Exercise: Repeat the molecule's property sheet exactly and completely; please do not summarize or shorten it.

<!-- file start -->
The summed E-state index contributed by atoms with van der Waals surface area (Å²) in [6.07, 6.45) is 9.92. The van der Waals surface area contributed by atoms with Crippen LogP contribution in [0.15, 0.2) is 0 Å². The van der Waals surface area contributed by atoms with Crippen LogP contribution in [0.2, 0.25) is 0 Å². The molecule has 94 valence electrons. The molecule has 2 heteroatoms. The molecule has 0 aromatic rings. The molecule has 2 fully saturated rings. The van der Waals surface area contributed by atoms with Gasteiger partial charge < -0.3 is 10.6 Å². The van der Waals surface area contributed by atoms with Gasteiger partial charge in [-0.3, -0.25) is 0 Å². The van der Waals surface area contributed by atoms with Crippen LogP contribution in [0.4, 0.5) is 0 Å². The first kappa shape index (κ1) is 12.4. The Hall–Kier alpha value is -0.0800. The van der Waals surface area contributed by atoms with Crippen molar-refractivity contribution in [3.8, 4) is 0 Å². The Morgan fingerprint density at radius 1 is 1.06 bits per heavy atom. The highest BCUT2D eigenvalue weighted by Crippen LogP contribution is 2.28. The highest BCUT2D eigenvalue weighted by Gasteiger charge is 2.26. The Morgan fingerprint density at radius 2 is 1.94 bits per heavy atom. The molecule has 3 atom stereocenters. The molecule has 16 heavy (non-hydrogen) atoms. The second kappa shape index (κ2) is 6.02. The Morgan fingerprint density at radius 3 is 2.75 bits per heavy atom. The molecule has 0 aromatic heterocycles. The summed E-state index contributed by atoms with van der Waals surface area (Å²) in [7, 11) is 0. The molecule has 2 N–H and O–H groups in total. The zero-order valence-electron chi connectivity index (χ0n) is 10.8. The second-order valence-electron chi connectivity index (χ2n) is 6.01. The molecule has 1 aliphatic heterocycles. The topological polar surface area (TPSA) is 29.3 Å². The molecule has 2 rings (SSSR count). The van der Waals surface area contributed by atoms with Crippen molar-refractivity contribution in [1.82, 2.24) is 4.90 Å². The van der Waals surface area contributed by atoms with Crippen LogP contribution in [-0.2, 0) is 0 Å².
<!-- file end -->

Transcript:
The summed E-state index contributed by atoms with van der Waals surface area (Å²) in [6.07, 6.45) is 9.92. The van der Waals surface area contributed by atoms with Crippen LogP contribution in [0.15, 0.2) is 0 Å². The van der Waals surface area contributed by atoms with Crippen LogP contribution in [0.2, 0.25) is 0 Å². The molecule has 94 valence electrons. The molecule has 2 heteroatoms. The molecule has 0 aromatic rings. The molecule has 2 fully saturated rings. The van der Waals surface area contributed by atoms with Gasteiger partial charge < -0.3 is 10.6 Å². The van der Waals surface area contributed by atoms with Gasteiger partial charge in [-0.3, -0.25) is 0 Å². The van der Waals surface area contributed by atoms with Crippen LogP contribution in [0.4, 0.5) is 0 Å². The first kappa shape index (κ1) is 12.4. The Hall–Kier alpha value is -0.0800. The van der Waals surface area contributed by atoms with Crippen molar-refractivity contribution in [3.8, 4) is 0 Å². The Morgan fingerprint density at radius 1 is 1.06 bits per heavy atom. The highest BCUT2D eigenvalue weighted by Crippen LogP contribution is 2.28. The highest BCUT2D eigenvalue weighted by Gasteiger charge is 2.26. The Morgan fingerprint density at radius 2 is 1.94 bits per heavy atom. The molecule has 3 atom stereocenters. The molecule has 16 heavy (non-hydrogen) atoms. The second kappa shape index (κ2) is 6.02. The Morgan fingerprint density at radius 3 is 2.75 bits per heavy atom. The molecule has 0 aromatic heterocycles. The summed E-state index contributed by atoms with van der Waals surface area (Å²) in [7, 11) is 0. The molecule has 2 N–H and O–H groups in total. The zero-order valence-electron chi connectivity index (χ0n) is 10.8. The second-order valence-electron chi connectivity index (χ2n) is 6.01. The molecule has 1 aliphatic heterocycles. The topological polar surface area (TPSA) is 29.3 Å². The molecule has 2 rings (SSSR count). The van der Waals surface area contributed by atoms with Crippen molar-refractivity contribution in [1.82, 2.24) is 4.90 Å². The van der Waals surface area contributed by atoms with Crippen LogP contribution in [-0.2, 0) is 0 Å².